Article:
Natural Hair Care: Design Essentials Penetrates the Market

Design Essentials Penetrates the Natural Hair Care Market

Photo credit: Anika Thomas Photography
design essentials
Photo credit: Anika Thomas Photography

More than 50 black women gathered at a salon on Flatbush Avenue in Brooklyn for “Curls and Conversations,” a support group for black women who wear their hair natural; the event was also a sampling party for the Design Essentials natural hair care line, ‪one of many such dialogues the Atlanta-based hair care company has hosted since its national retail expansion into Sally’s Beauty Supply and Walgreens.

“If you did ‘the big chop’ raise your hand,” Ketlie Hyacinthe, a Design Essentials rep says to the group of women munching on fresh fruit and finger food. The Big Chop refers to when a black woman cuts off all her processed hair down to a very-short ‘fro. About half the room raised their hand.

“And if you transitioned out raise your hand,” the Design Essentials rep says. The other half of the room raised their hand. Transitioning refers to slowly letting one’s chemically-straightened hair grow out into a curly natural mane over time.

The natural hair care line is a recent addition to the Design Essentials family of products which includes everything from relaxers to permanent waves to hair color.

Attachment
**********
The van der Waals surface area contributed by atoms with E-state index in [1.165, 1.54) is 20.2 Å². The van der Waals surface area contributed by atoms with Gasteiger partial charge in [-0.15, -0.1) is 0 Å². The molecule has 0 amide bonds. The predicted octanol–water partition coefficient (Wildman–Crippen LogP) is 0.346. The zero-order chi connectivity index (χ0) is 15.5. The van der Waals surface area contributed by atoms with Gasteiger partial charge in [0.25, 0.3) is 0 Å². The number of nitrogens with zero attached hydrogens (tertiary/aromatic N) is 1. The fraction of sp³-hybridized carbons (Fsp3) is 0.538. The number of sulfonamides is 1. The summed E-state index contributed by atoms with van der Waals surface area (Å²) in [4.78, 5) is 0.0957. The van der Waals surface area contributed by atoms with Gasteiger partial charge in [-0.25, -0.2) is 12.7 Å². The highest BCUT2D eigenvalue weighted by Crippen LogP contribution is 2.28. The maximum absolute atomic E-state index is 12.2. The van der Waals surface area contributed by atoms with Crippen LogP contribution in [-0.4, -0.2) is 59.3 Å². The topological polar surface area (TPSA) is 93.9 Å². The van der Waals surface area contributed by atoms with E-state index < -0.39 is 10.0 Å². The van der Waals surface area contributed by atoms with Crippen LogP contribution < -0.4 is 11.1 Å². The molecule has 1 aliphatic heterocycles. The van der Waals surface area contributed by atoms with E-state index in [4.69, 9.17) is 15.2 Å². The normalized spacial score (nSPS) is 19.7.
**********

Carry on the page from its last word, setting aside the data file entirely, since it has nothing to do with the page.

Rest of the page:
Even though the bulk of the Design Essentials products are available exclusively through authorized distributors and select salons, president, general manager, and son of the founder, Cornell McBride Jr., thought it best to make the natural hair products more accessible since most natural hair styles are “do it yourself”, thus the recently brokered deals with Sally’s and Walgreens. And now, the company is looking for a mass-merchandising partner like Wal-Mart or K-Mart, as well as a grocery store distributor for the natural line. The company already has what they call “prestige partners” who carry their products like JC Penny’s and Hair Cuttery Salon.

However, like Amway, Avon and Mary Kay, the sole proprietor distributorship is the backbone of the Design Essentials business model, and the company claims to have helped establish hundreds of business owners and to have helped make several millionaires.

Cornell McBride, Jr., took the helm of the company two years ago from his father Cornell McBride Sr., a chemist and pharmacist who founded the company and still serves as its CEO.